Before the fMRI session, we assessed subjects' olfactory abilities and trigeminal chemoreception. Subjects' ability to identify odors was determined by means of the Sniffin' Sticks identification test kit (Kobal et al., 2000). In this test, subjects are presented with 12 pen-like odor dispensing devices. Their task was to choose the right descriptor from a list of four for each odor. We counted the number of correct responses. Further, we assessed subjects' ability to localize odors by means of the odor lateralization test for eucalyptol (Hummel et al., 2003). We stimulated subjects with a device which allows the delivery of predefined volumes of air to both nostrils simultaneously. In this test, subjects were stimulated with odorized air to one nostril and odorless air to the other; their task was to detect the side of odor stimulation. We used neat eucalyptol as the odor stimulus. The task was repeated 40 times with each trial separated by 40 s. We counted the number of correct localizations. We only included participants with a normal ability to identify odors [i.e., who were able to identify more than 10 out of 12 sticks (Hummel et al., 2001)] and the ability to localize odors above chance [more than 25 out of 40 (Frasnelli et al., 2008)].

Chemosensory Stimuli

We used 20% of eucalyptol saturated air (eucalyptus odor) and a mix of 20% of phenyl ethyl alcohol saturated air (rose odor) with 60% carbon dioxide (CO2) (Boyle et al., 2007) as bimodal odors; both are known to activate the olfactory and the intranasal trigeminal system (Hummel et al., 2003; Boyle et al., 2007). The reasons why we decided to use a mixture of phenyl ethanol and carbon dioxide instead of a monomolecular substance are two-fold. First, phenyl ethanol is a pure odorant and therefore very difficult to be localized by humans (Frasnelli et al., 2009); carbon dioxide is virtually odorless and therefore very difficult to identify; the mixture of both, however, is both localizable and identifyable (Boyle et al., 2007). Second, it is difficult to match a monomolecular substance with regards to olfactory and trigeminal intensity. By using a mixture, we could adjust both trigeminal and olfactory intensity (by changing the concentrations of phenyl ethanol and CO2 separately) to match eucalyptol's in pilote experiments. Stimuli were therefore isointense on both, the olfactory and the trigeminal dimensions. Subjects were familiarized with both odors and could easily distinguish them.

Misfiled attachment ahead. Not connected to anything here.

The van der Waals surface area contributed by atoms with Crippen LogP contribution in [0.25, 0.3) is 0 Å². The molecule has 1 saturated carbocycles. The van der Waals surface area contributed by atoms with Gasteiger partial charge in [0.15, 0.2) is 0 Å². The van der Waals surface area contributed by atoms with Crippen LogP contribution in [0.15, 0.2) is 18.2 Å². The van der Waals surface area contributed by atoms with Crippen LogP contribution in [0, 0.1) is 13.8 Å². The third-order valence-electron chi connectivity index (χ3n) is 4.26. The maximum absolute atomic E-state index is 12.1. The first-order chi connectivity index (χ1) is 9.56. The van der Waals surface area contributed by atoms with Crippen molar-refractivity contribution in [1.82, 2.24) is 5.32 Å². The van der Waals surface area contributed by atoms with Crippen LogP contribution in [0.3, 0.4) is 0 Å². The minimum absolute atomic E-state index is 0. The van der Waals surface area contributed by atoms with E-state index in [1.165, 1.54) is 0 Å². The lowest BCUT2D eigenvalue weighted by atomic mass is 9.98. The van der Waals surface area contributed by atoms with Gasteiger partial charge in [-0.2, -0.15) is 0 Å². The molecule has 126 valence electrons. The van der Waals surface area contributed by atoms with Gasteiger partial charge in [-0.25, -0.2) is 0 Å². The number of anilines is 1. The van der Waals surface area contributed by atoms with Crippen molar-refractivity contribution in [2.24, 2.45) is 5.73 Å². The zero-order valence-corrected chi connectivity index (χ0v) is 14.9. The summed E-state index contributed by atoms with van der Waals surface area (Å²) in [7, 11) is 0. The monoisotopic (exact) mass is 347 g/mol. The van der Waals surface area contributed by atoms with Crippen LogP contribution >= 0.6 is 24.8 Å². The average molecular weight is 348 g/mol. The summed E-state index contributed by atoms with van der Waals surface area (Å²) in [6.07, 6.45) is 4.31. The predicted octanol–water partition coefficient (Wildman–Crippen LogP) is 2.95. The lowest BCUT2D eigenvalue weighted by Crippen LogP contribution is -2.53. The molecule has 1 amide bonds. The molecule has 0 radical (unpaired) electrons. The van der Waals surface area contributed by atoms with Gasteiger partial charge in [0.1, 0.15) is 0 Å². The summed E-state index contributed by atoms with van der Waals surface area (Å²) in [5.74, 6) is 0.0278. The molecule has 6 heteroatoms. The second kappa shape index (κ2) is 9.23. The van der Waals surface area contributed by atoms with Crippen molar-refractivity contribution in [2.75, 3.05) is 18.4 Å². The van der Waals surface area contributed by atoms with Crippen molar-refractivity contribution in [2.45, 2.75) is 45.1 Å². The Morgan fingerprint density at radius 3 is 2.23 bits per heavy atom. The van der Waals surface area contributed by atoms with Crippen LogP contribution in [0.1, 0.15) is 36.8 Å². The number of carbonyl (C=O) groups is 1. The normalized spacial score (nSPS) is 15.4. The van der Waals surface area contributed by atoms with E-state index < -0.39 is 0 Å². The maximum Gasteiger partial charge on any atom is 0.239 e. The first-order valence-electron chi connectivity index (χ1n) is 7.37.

Odor Presentation

Odor stimuli were applied by means of a computer-controlled air-dilution olfactometer (OM6b; Burghart, Wedel, Germany). This stimulator allows application of rectangular-shaped chemical stimuli with controlled stimulus onset. Mechanical stimulation is avoided by embedding stimuli into a constant flow of odorless, humidified air of controlled temperature (80% relative humidity, total flow 8 L/min, 36°C) (Kobal, 1981). Thus, throughout the experiment, the subjects received humidified, warm air to their nostril. During stimulation an odor was embedded into this constant airflow. The olfactometer allows for stimulation of each nostril separately. Subjects were instructed to breathe through their mouth to avoid potential sniff-related activity.

Testing Paradigm

We used a block design for stimulation. During the entire fMRI session, subjects focussed on a black cross on a screen. Nine seconds before the “on-period”, the cross switched to one of two questions [task; either “where?” (German: “wo?”) or “what?” (“was?”)]. The order of the questions was pseudo-randomized and counterbalanced. The text stayed on the screen for 5 s after which it switched back to the black cross. Four seconds later, the “on”-period begun during which odor stimuli were delivered five times, each 400 ms long, every 4 s. The chemosensory stimuli were either eucalyptol or the PEA/CO2 mixture and delivered either to the left or the right nostril (all stimuli pseudorandomized and counterbalanced). After each stimulus, subjects responded to the task by pressing one of two buttons with the index of their right hand. Specifically, during the localization task they had to indicate whether their left or their right nostril was stimulated and during the identification task, they had to indicate whether they received eucalyptol or the PEA/CO2 mix. The “on”-period was followed by a 30 s “off”-period, during which subjects received odorless air (AIR). During one run, we delivered 10 “on”- and 10 “off”-periods; subjects were tested in two runs. For data analysis we classified volumes during the “on”-periods as “where” or “what” conditions, whereas the “off”-periods were classified as “baseline” condition.